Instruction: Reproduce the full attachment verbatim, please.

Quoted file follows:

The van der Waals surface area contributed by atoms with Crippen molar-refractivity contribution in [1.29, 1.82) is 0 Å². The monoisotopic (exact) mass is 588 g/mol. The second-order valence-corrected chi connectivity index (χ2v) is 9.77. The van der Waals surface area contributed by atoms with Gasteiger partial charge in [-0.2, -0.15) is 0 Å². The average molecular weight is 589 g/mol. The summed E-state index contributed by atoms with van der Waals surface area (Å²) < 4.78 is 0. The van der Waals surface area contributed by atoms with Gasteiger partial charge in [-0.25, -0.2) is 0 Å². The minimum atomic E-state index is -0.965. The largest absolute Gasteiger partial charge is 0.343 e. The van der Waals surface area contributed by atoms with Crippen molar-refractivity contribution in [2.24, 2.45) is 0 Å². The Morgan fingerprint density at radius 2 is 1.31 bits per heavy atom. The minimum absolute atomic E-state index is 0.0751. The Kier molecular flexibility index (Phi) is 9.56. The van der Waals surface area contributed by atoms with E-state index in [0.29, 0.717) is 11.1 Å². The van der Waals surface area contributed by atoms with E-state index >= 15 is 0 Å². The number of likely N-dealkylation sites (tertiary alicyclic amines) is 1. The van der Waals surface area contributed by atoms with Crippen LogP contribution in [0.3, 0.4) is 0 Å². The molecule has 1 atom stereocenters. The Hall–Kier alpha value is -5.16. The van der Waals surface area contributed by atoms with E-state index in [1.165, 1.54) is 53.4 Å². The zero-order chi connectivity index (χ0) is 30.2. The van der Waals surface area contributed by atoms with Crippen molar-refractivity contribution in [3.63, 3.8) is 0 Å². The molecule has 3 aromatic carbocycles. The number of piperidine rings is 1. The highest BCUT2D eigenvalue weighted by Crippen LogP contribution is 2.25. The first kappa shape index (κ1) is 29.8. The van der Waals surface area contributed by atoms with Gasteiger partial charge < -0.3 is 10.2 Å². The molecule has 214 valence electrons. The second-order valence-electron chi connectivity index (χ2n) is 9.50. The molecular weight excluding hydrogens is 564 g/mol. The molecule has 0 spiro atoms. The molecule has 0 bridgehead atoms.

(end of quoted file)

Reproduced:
The van der Waals surface area contributed by atoms with Crippen molar-refractivity contribution in [1.29, 1.82) is 0 Å². The monoisotopic (exact) mass is 588 g/mol. The second-order valence-corrected chi connectivity index (χ2v) is 9.77. The van der Waals surface area contributed by atoms with Gasteiger partial charge in [-0.2, -0.15) is 0 Å². The average molecular weight is 589 g/mol. The summed E-state index contributed by atoms with van der Waals surface area (Å²) < 4.78 is 0. The van der Waals surface area contributed by atoms with Gasteiger partial charge in [-0.25, -0.2) is 0 Å². The minimum atomic E-state index is -0.965. The largest absolute Gasteiger partial charge is 0.343 e. The van der Waals surface area contributed by atoms with Crippen molar-refractivity contribution in [2.24, 2.45) is 0 Å². The Morgan fingerprint density at radius 2 is 1.31 bits per heavy atom. The minimum absolute atomic E-state index is 0.0751. The Kier molecular flexibility index (Phi) is 9.56. The van der Waals surface area contributed by atoms with E-state index in [0.29, 0.717) is 11.1 Å². The van der Waals surface area contributed by atoms with E-state index >= 15 is 0 Å². The number of likely N-dealkylation sites (tertiary alicyclic amines) is 1. The van der Waals surface area contributed by atoms with Crippen LogP contribution in [0.3, 0.4) is 0 Å². The molecule has 1 atom stereocenters. The Hall–Kier alpha value is -5.16. The van der Waals surface area contributed by atoms with E-state index in [1.165, 1.54) is 53.4 Å². The zero-order chi connectivity index (χ0) is 30.2. The van der Waals surface area contributed by atoms with Crippen molar-refractivity contribution in [3.63, 3.8) is 0 Å². The molecule has 3 aromatic carbocycles. The number of piperidine rings is 1. The highest BCUT2D eigenvalue weighted by Crippen LogP contribution is 2.25. The first kappa shape index (κ1) is 29.8. The van der Waals surface area contributed by atoms with Gasteiger partial charge < -0.3 is 10.2 Å². The molecule has 214 valence electrons. The second-order valence-electron chi connectivity index (χ2n) is 9.50. The molecular weight excluding hydrogens is 564 g/mol. The molecule has 0 spiro atoms. The molecule has 0 bridgehead atoms.